‘Who Is Dayani Cristal?’ tells tale of migrants

Photo+by+Brett+Stover

Photo by Brett Stover

Adam Schoelz

 

Photo by Daphne Yu
Photo by Daphne Yu
Who Is Dayani Cristal? is a documentary that is simultaneously important and unimportant. While this may seem contradictory I don’t think it is because documentaries have two absolute catagories – the Important Documentaries that cover Important Topics with numerous talking heads and the human touch of a machine, and the unimportant documentaries that cover a tiny facet of life with incredible detail and a deft hand. Cristal covers an important topic – illegal immigration – by looking at the life and journey of one deceased immigrant.
To be sure, this is not the movie that is described in the blurb in the True/False booklet. While that paints the movie more as a mystery, a noirish caper of identification and tracking, it is in actuality a tragedy of the most inevitable sort, an excellent look at the human side of the thousands of migrants, living and dead, who traverse the Arizona desert in the hopes of finding a better life for their families.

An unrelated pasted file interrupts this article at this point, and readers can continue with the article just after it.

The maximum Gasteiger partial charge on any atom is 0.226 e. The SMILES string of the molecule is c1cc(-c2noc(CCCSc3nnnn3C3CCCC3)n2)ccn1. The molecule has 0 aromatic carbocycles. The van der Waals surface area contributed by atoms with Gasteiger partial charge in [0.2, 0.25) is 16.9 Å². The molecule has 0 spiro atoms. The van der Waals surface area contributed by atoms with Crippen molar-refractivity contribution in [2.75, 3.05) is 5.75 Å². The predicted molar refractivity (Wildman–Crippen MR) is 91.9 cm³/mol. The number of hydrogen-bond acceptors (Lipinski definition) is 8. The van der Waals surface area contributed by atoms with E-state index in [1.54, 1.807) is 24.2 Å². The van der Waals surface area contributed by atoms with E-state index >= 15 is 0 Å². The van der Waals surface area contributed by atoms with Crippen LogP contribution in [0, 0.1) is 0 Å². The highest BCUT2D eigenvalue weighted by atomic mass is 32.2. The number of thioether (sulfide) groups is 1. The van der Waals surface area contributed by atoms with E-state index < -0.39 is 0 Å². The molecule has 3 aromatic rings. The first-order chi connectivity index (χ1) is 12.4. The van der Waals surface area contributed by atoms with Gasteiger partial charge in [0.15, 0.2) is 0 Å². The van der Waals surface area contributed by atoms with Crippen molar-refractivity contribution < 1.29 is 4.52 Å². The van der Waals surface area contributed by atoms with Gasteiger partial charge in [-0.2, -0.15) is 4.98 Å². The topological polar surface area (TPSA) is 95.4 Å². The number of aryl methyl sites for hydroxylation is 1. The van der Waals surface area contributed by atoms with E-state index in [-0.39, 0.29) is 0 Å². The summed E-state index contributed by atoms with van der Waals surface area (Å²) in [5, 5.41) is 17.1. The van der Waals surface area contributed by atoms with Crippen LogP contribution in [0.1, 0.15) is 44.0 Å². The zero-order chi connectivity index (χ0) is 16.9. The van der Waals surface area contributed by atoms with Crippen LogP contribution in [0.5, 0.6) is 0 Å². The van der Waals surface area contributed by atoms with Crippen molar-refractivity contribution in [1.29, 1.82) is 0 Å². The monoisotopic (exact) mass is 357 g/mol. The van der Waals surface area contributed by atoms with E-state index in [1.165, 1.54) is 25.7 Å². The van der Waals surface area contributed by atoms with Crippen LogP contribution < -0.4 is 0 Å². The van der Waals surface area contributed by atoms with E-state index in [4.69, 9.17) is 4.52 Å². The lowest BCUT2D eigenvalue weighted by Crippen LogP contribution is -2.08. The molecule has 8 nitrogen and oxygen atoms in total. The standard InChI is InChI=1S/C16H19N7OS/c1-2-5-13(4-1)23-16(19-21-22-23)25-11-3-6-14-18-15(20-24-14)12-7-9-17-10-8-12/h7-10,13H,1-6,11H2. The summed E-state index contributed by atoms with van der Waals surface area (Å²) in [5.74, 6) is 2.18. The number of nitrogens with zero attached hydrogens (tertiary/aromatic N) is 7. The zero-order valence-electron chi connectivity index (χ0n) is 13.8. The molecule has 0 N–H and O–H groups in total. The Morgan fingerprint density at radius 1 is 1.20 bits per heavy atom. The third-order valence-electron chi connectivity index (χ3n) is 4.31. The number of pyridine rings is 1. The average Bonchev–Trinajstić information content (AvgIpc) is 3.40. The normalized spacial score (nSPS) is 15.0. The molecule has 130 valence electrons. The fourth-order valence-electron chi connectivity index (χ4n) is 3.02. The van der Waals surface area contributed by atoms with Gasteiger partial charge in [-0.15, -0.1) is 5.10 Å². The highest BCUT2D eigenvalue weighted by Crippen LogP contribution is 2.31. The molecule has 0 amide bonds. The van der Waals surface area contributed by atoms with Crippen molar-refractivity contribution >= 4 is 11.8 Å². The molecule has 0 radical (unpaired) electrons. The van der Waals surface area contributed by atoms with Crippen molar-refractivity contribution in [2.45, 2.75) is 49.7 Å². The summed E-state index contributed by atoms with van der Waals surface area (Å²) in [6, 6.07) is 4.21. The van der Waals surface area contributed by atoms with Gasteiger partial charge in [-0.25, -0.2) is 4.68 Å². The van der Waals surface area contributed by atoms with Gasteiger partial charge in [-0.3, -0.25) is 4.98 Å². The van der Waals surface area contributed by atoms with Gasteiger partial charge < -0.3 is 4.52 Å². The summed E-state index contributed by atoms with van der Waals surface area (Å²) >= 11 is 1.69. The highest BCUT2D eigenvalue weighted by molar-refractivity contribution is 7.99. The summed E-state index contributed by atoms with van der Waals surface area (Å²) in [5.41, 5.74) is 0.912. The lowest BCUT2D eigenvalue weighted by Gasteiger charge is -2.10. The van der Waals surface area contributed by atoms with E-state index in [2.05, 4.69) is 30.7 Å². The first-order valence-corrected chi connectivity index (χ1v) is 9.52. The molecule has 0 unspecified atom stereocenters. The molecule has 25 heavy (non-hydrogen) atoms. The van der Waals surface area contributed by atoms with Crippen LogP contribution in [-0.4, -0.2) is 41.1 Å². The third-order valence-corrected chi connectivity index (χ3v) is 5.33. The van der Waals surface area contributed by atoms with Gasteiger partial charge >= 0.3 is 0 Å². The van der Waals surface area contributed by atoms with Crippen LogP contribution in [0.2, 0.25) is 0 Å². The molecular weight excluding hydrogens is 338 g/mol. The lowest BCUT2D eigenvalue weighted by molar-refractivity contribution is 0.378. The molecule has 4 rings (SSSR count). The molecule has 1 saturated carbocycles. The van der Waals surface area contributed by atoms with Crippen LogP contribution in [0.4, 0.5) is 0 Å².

Juxtaposing the more standard style of interviewing forensic anthropologists, consulate workers, and coroners with a unique recreation of the mystery man’s journey, Cristal finds a new perspective on the well worn debate on illegal immigration. Since 2000, over 2000 migrants have died trying to cross the Arizona desert. Many are never identified, their bodies cremated
It’s an important documentary for the reason documentaries are important: it puts a human face on a dehumanized issue. In this country illegal immigration is hardly a question of immigrants; it is a question of money, of jobs, of illogically placed loyalties and political boundaries. Cristal shows just how silly that is by exploring the migrants and to a lesser extent the border patrol in an interesting and levelheaded way.
It compares easily to two other films at True/False: These Birds Walk and A Captain And His Pirate. All three find a way to illustrate the relationship between extreme poverty and illegal activity in a way that seems inevitable to the viewer; that is, it makes so much sense to jump the border when your child has leukemia and free trade has eliminated profit from farming.
Cristal drags in the second act as it struggles to find the narrative in the mystery man’s story as he crosses from Honduras to Mexico to the United States, but it’s incredible ending makes up for it. It is not a story that ends happily, after all, and the more we get to know the dead man the more his death stings. And to be sure, the meaning of the tattoo – Dayani Cristal – is at the heart of this tragedy.
Who Is Dayani Cristal? is a political film that tells a story but it’s a good one. By taking a balanced and personal stance on a hot button issue, it achieves what many documentaries can only attempt – education.
Catch “Who Is Dayani Cristal?” on Sunday, March 3rd at 1:00 p.m.
By Adam Schoelz